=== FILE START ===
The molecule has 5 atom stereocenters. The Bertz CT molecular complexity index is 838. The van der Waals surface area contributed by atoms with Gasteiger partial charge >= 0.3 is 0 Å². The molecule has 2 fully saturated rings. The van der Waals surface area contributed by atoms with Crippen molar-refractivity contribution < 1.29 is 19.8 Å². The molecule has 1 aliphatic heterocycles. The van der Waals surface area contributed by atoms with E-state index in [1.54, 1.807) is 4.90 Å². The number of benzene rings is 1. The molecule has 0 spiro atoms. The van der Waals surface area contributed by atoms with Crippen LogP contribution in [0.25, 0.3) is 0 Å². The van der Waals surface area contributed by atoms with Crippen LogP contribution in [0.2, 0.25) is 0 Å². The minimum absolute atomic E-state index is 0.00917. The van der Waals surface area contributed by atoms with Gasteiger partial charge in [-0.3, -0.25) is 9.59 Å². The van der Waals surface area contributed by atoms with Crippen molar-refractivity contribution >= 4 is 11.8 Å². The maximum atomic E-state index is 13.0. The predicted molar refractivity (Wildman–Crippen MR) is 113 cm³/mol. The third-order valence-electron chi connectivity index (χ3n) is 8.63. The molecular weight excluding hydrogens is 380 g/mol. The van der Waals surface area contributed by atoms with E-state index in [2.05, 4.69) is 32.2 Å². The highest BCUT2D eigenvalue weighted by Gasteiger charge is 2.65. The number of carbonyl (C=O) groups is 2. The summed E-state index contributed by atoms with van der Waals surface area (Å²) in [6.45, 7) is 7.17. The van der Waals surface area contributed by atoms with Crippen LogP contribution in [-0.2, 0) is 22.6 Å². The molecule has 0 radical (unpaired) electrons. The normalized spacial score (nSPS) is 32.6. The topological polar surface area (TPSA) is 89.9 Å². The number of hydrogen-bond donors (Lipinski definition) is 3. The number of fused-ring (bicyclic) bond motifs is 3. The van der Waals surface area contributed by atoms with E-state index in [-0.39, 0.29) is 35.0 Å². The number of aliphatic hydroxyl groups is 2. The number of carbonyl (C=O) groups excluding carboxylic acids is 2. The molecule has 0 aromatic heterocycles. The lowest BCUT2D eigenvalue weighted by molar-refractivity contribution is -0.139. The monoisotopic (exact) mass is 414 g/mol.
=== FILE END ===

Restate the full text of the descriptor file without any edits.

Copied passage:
The molecule has 5 atom stereocenters. The Bertz CT molecular complexity index is 838. The van der Waals surface area contributed by atoms with Gasteiger partial charge >= 0.3 is 0 Å². The molecule has 2 fully saturated rings. The van der Waals surface area contributed by atoms with Crippen molar-refractivity contribution < 1.29 is 19.8 Å². The molecule has 1 aliphatic heterocycles. The van der Waals surface area contributed by atoms with E-state index in [1.54, 1.807) is 4.90 Å². The number of benzene rings is 1. The molecule has 0 spiro atoms. The van der Waals surface area contributed by atoms with Crippen LogP contribution in [0.25, 0.3) is 0 Å². The van der Waals surface area contributed by atoms with Crippen LogP contribution in [0.2, 0.25) is 0 Å². The minimum absolute atomic E-state index is 0.00917. The van der Waals surface area contributed by atoms with Gasteiger partial charge in [-0.3, -0.25) is 9.59 Å². The van der Waals surface area contributed by atoms with Crippen molar-refractivity contribution >= 4 is 11.8 Å². The maximum atomic E-state index is 13.0. The predicted molar refractivity (Wildman–Crippen MR) is 113 cm³/mol. The third-order valence-electron chi connectivity index (χ3n) is 8.63. The molecular weight excluding hydrogens is 380 g/mol. The van der Waals surface area contributed by atoms with E-state index in [2.05, 4.69) is 32.2 Å². The highest BCUT2D eigenvalue weighted by Gasteiger charge is 2.65. The number of carbonyl (C=O) groups is 2. The summed E-state index contributed by atoms with van der Waals surface area (Å²) in [6.45, 7) is 7.17. The van der Waals surface area contributed by atoms with Crippen LogP contribution in [-0.2, 0) is 22.6 Å². The molecule has 0 radical (unpaired) electrons. The normalized spacial score (nSPS) is 32.6. The topological polar surface area (TPSA) is 89.9 Å². The number of hydrogen-bond donors (Lipinski definition) is 3. The number of fused-ring (bicyclic) bond motifs is 3. The van der Waals surface area contributed by atoms with E-state index in [-0.39, 0.29) is 35.0 Å². The number of aliphatic hydroxyl groups is 2. The number of carbonyl (C=O) groups excluding carboxylic acids is 2. The molecule has 0 aromatic heterocycles. The lowest BCUT2D eigenvalue weighted by molar-refractivity contribution is -0.139. The monoisotopic (exact) mass is 414 g/mol.